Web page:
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Want to spot 'Steve' the aurora? Here's how to do it
JAY GORY, MANAGING EDITOR, science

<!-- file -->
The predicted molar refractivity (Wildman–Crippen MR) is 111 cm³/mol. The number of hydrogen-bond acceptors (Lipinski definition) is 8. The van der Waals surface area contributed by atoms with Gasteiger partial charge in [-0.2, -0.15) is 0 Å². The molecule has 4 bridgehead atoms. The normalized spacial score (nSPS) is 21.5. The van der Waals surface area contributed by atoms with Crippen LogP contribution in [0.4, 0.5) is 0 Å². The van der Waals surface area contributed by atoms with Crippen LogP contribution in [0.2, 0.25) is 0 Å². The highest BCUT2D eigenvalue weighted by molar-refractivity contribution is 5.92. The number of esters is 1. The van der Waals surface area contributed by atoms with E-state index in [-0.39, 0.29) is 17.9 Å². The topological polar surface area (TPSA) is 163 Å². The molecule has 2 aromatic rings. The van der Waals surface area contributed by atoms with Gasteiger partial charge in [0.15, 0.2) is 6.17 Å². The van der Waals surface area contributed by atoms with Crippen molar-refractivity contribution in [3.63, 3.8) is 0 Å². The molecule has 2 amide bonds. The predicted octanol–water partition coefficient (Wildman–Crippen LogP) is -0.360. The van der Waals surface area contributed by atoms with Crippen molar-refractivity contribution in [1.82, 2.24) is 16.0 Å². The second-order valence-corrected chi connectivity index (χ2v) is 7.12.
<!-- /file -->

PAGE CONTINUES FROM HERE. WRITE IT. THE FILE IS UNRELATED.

There's a never-before-studied aurora gracing night skies around the world, and NASA wants you to try to spot it. The newfound aurora, named Steve (short for Strong Thermal Emission Velocity Enhancement), looks like a purple light with some green features.  Scientists think that Steve likely appears when charged plasma from the sun hits the Earth's magnetic field in a certain way, according to a new study published in the journal Science Advances.   SEE ALSO: 'Steve' is the name of a new kind of aurora, discovered thanks to citizen scientists Citizen scientists helped discover Steve, but more observations in the future could help researchers figure out exactly how and when it forms.  So, what's the deal with Steve, and how can you spot it in the night sky?  The particularly unique thing about Steve is that it looks somewhat like a line instead of the more typical oval you get with traditional auroras. It can also be seen from space, according to NASA.  "This is a light display that we can observe over thousands of kilometers from the ground,” NASA scientist Liz MacDonald said in a statement.  “It corresponds to something happening way out in space. Gathering more data points on STEVE will help us understand more about its behavior and its influence on space weather.” The more observations of Steve the better, as far as NASA is concerned. By spotting the mysterious type of aurora, scientists should hopefully be able to piece together exactly how it works and why it appears every now and then. If you want to try to spot the special aurora in person, NASA has a some tips for you: Be sure to document all your Steve sightings with Aurorasaurus, the organization that first started gathering observations of it.  Auroras are created when charged particles shot out by the sun slam into Earth's magnetic field, warping it.  Some of those charged particles make it through the magnetic field, slamming into the upper atmosphere and interacting with neutral particles, creating the glow that we see as the northern or southern lights.  For the most part, the auroras can only be seen in the high latitudes, not far from the poles due to magnetic field lines, but when a solar storm is particularly intense, the oval of the aurora can reach down farther, bringing the special lights to people who usually can't see them. WATCH: These new images show just how dazzling Jupiter's auroras are read more
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